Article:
Star for Greg Locock. Certainly worth investigating.

Mike Halloran
Pembroke Pines, FL, USA

RE: Passive Intensity-Dependent Acoustic Transmission (Power Limiter)

(OP)
Good idea Greg! I have thought of that one already with a slight difference. Membranes transmit sound nonlinearly at high intensities and naturally limit the transmitted sound intensity. Take a look at Figure 2-10, Page 92 in the book “Nonlinear Acoustics” by Robert T. Beyer which can be downloaded from:
www.dtic.mil/dtic/tr/fulltext/u2/a098556.pdf

The curve of membrane displacement vs. incident sound pressure level curves up to vertical when the input SPL reaches the threshold, which is characteristic for that specific membrane. This means that a properly designed resonant membrane alone would do the trick.

There are only two problems with this solution. The major one is that the membrane breaks when the incident SPL reaches the threshold. This could be prevented by placing a grid of rigid (perhaps covered with rubber) stopper blades (parallel with the walls of the waveguide). But there still remains the second problem, which is the required high precision manufacturing of the membrane and stopper at lower SPL thresholds.

For example the membrane represented by the top curve on the above figure limits and breaks at around 0.15 inches displacement. This is fine and easy to manufacture the stopper in this case, but the SPL is around 145 dB which is very high. But if I would want to limit the threshold to say 90 dB instead, then the stopper would have to be placed at about 0.003 inched away from the membrane. So we would have to implement a manufacturing precision in the range of micrometers, which is quite expensive, especially if we want the threshold to be manually adjustable.

This solution is still on the table for the case nothing better would be found, but we are still looking for some more robust alternative. Something like using a nonlinear metamaterial, or any other solution that would be cheaper to produce.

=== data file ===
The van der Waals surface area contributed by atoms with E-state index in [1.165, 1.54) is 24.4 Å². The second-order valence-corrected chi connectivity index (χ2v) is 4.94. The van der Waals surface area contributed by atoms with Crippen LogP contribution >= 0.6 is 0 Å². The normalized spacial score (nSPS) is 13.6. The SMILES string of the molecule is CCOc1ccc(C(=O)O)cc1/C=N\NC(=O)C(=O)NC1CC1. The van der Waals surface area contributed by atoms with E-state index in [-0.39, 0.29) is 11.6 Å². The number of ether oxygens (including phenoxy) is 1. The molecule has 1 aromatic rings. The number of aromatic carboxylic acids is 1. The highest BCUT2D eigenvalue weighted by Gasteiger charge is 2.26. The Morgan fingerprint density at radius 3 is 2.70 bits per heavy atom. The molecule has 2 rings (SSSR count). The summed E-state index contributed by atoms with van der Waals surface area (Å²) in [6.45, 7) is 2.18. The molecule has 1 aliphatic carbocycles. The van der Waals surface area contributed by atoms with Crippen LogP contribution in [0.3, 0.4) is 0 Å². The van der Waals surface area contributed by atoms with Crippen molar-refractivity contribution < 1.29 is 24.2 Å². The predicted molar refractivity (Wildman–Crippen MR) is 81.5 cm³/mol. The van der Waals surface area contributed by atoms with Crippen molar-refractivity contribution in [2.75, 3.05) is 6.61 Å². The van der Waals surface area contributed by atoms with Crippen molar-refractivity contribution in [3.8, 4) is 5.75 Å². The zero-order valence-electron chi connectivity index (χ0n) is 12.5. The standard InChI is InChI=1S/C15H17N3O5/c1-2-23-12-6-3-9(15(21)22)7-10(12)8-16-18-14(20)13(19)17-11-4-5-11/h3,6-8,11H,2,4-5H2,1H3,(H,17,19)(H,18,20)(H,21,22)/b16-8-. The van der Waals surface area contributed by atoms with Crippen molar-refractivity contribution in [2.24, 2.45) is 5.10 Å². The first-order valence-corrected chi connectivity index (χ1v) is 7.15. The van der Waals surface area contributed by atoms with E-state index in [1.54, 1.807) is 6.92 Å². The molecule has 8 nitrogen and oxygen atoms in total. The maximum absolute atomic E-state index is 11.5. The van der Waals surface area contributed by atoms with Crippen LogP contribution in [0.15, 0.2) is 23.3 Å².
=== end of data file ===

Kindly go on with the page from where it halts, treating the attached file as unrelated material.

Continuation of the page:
Thanks Greg for the great suggestion, and thanks to Walt for the encouragement.

RE: Passive Intensity-Dependent Acoustic Transmission (Power Limiter)

(OP)
I have just seen your second reply Greg after submitting my last post.

“Another approach would be to insert a tube, sealed at each end with light diaphragms, into the duct. Extract most of the air from the sealed chamber. It will be able to transmit low amplitude signals but not high amplitude ones, as the molecules won't be able to move fast enough.”

This is an interesting approach, but this closed chamber with partial vacuum would reflect most of the sound even at low intensities. Or am I missing something? We can add a quarter wave transformer to match the impedances though, but I am still unsure why would it limit the transmitted SPL. Could you explain this in more detail? Will give it some more thought.

RE: Passive Intensity-Dependent Acoustic Transmission (Power Limiter)

(OP)
Greg, did you mean that the SPL would be limited by the nonlinear shock wave formation that would manifest at lower SPL at lower ambient pressure?

RE: Passive Intensity-Dependent Acoustic Transmission (Power Limiter)

Yes, to your last. I don't see a way of getting a non linear broadband transfer function without any attenuation at all, but I must admit I'm not putting any huge amount of effort into thinking about it. Perhaps if you add a passive amplifier you could do it for a small frequency range, as you suggest.

Cheers

Greg Locock


New here? Try reading these, they might help FAQ731-376: Eng-Tips.com Forum Policies http://eng-tips.com/market.cfm?

RE: Passive Intensity-Dependent Acoustic Transmission (Power Limiter)

(OP)
Greg, the device has to work only at one single frequency. It does not need to have a broadband transfer function without attenuation. It is OK to have a small attenuation at low intensities something like below 10%, while having a nonlinear increase of attenuation much greater than 10% at high intensities.

What kind of passive amplifier are you suggesting? Thanks for your comments.